Food Demand Analysis of Indonesian Households with Particular Attention to the Poorest

The purpose of this study is to analyze the demand responses of Indonesian households to food prices, income changes and other socioeconomic factors. The underlying assumption here is that inadequate information on household food expenditure patterns which vary across income groups and regions may have its contribution to the persistence of food insecurity. We use the Indonesian Family Life Survey data and methodologically we employ an extended form of the Quadratic Almost Ideal Demand System model which includes demographic and regional factors. Results reveal the well known pattern that food demand behavior varies significantly between urban and rural households as well as income groups. The poorest households consume relatively more staple food as well as alcohol and tobacco goods while the richest households consume relatively more meat, snack and dried food. It is shown that the poorest households’ expenditure elasticity on alcohol and tobacco is high implying that the poorest households transfer their extra resources on alcohol and tobacco goods instead of more nutritious food items. Results also show that price and expenditure elasticities have changed across time (1997-2007). Own price elasticities have increased for most food items implying that people have become more responsive to changes in prices. In contrast, the expenditure elasticity has declined for most food items (except for ‘alcohol and tobacco goods’) which would imply welfare improvement since the 1997 crisis.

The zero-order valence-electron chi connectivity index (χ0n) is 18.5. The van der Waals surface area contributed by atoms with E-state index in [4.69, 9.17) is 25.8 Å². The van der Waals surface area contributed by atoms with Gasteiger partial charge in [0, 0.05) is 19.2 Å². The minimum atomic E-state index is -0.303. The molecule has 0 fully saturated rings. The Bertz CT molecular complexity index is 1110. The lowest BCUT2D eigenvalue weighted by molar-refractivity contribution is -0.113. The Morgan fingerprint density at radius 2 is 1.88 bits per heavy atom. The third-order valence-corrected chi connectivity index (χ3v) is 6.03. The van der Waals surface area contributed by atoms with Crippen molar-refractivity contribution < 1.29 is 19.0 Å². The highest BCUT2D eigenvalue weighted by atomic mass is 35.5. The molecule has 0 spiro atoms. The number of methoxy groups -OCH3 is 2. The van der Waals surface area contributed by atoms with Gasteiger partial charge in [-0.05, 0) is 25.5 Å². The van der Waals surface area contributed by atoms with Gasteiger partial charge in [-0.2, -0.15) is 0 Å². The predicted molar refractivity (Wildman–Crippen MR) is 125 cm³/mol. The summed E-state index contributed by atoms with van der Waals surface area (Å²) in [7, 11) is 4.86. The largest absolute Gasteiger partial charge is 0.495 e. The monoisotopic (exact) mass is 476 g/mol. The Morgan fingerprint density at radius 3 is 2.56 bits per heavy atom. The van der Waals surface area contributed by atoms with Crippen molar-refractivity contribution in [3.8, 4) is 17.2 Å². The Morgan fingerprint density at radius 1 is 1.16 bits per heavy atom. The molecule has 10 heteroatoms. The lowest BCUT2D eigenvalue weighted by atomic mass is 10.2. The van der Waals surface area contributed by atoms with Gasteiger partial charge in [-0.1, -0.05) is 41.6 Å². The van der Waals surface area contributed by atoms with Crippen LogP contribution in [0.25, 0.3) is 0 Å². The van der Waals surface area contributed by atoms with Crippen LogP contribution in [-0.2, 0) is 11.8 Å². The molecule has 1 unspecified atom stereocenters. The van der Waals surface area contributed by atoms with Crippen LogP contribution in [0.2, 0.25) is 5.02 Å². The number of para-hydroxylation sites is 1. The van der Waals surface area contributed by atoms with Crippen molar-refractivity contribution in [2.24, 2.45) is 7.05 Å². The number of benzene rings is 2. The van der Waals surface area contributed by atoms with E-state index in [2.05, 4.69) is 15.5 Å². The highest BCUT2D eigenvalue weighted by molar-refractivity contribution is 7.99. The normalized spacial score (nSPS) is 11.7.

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Working or Discussion Paper
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JEL Codes:
D11; D12
Series Statement:
ZEF- Discussion Papers on Development Policy
No. 151

 Record created 2017-04-01, last modified 2020-10-28

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